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Prof. Robert Lensink: ‘Effectiveness of development aid benefits from field experiments’

05 October 2011

The effectiveness of development aid benefits from field experiments. Before a development programme is implemented on a large scale, whether or not it will work should be tested on a small scale using what is known as a randomized intervention. Such interventions, where there is often close collaboration between academics and NGOs (non-governmental organizations), provide a much clearer picture of what works and what does not, according to economist Prof. Robert Lensink of the University of Groningen.

Robert Lensink
Robert Lensink

Lensink’s thinking is in keeping with the views of renowned economist Esther Duflo, of Boston’s MIT. Her ideas are now beginning to catch on in Europe as well. According to Lensink, development aid needs to be tailored to the situation, which requires insight into the effect certain programmes have on a region.

Evaluations not valid

For decades, development aid has no longer simply entailed sending huge sums of money to this or that poor region. Its aims and desired effects are definitely being thought about nowadays. ‘However, most evaluations of development aid are not valid because it is never taken into account that people who are eligible for development aid cannot be compared to those who are not eligible for it’, Lensink says. ‘A proper evaluation requires the treatment group to be comparable to the control group.’

Drugs testing as an example

Analogous to drugs testing, randomized experiments furnish a proper methodology to conduct a valid evaluation, according to Lensink. ‘In addition, we can also use small-scale randomized field experiments to gain knowledge that is extremely relevant to policymakers. Such experiments have for instance been used to prove that participation in health projects in developing countries drops sharply when participants are asked to pay for them.’

Lensink: ‘Participation in a deworming programme dropped from 75% to 19% in Kenyan schools when a minimal fee was involved. This research proved that a free programme works much better. Although you would like participants to pay a symbolic fee, it proves ineffective.’ Lensink himself has been involved in numerous evaluations of randomized experiments. He is, for example, evaluating the effectiveness of a course in North Vietnam aimed at having women start their own businesses. As part of the experiment he is investigating whether it is more effective to have women participate with their husbands or without them.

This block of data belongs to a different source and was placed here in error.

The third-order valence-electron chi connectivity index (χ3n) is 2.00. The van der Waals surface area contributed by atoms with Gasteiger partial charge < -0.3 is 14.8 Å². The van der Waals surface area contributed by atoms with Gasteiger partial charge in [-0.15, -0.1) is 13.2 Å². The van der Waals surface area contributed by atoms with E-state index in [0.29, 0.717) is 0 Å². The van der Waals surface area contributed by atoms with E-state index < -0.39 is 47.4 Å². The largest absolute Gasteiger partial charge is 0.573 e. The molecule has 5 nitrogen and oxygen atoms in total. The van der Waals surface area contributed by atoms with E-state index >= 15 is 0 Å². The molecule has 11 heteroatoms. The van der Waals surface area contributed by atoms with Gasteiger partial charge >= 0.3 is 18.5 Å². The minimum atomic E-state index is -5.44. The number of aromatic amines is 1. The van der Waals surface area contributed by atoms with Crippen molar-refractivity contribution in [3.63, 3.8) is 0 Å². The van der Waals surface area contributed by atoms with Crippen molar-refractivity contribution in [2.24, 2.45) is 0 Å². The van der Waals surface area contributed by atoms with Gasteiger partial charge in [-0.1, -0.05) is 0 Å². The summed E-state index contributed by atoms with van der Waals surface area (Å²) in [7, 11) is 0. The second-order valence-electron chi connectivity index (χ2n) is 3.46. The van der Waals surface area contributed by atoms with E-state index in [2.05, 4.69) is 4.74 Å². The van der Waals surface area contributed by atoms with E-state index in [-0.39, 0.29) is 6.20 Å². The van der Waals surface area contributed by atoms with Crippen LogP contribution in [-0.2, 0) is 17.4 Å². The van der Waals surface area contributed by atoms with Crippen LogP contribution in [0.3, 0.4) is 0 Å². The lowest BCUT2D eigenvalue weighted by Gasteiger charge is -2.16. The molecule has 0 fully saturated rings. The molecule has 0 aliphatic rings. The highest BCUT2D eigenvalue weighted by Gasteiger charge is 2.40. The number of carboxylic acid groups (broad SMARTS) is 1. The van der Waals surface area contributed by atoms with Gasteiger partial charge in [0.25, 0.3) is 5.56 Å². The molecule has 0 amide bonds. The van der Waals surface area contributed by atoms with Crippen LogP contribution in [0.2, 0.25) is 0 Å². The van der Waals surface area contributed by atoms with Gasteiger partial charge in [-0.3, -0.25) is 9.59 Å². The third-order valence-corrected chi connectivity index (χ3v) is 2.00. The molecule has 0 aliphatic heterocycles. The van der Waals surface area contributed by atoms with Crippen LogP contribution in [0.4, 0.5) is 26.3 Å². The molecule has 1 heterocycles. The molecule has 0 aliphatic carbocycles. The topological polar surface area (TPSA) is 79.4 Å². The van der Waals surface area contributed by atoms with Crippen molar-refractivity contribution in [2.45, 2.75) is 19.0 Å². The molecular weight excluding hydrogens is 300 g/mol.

Duflo founder

The approach is the brainchild of economist Esther Duflo, originally from France. She developed a system that can be used to conduct small experiments related to development aid anywhere in the world. It revolves around choosing communities or groups at random for a certain intervention. The effect of the programme can then simply be measured by comparison with a control group.


The knowledge that this experimental approach yields is not universally applicable. Lensink: ‘Something that works in Central Africa could be counterproductive in East Asia. This indicates the importance of replicating randomized experiments is different countries. Because it often involves small-scale field work, it isn’t at all difficult to conduct many of these repeat studies.’

Lensink advocates evaluations of Dutch development aid projects being done as much as possible using randomized experiments. ‘I can already see that policymakers are considering good control groups more important when evaluating a programme. The next step would be to conduct a randomized experiment in full.’

Curriculum Vitae

Robert Lensink (1962) studied Economics in Groningen and gained his PhD there in 1993 with a thesis entitled External finance & development , which charted the financial streams to developing countries. In 2002 he was appointed professor of Finance and Financial Markets at the Faculty of Economics and Business at the University of Groningen. He is also professor of Finance and Developmentat Wageningen University. His chief concern these days is the effect of microfinance in developing countries.

Last modified:15 September 2017 3.10 p.m.
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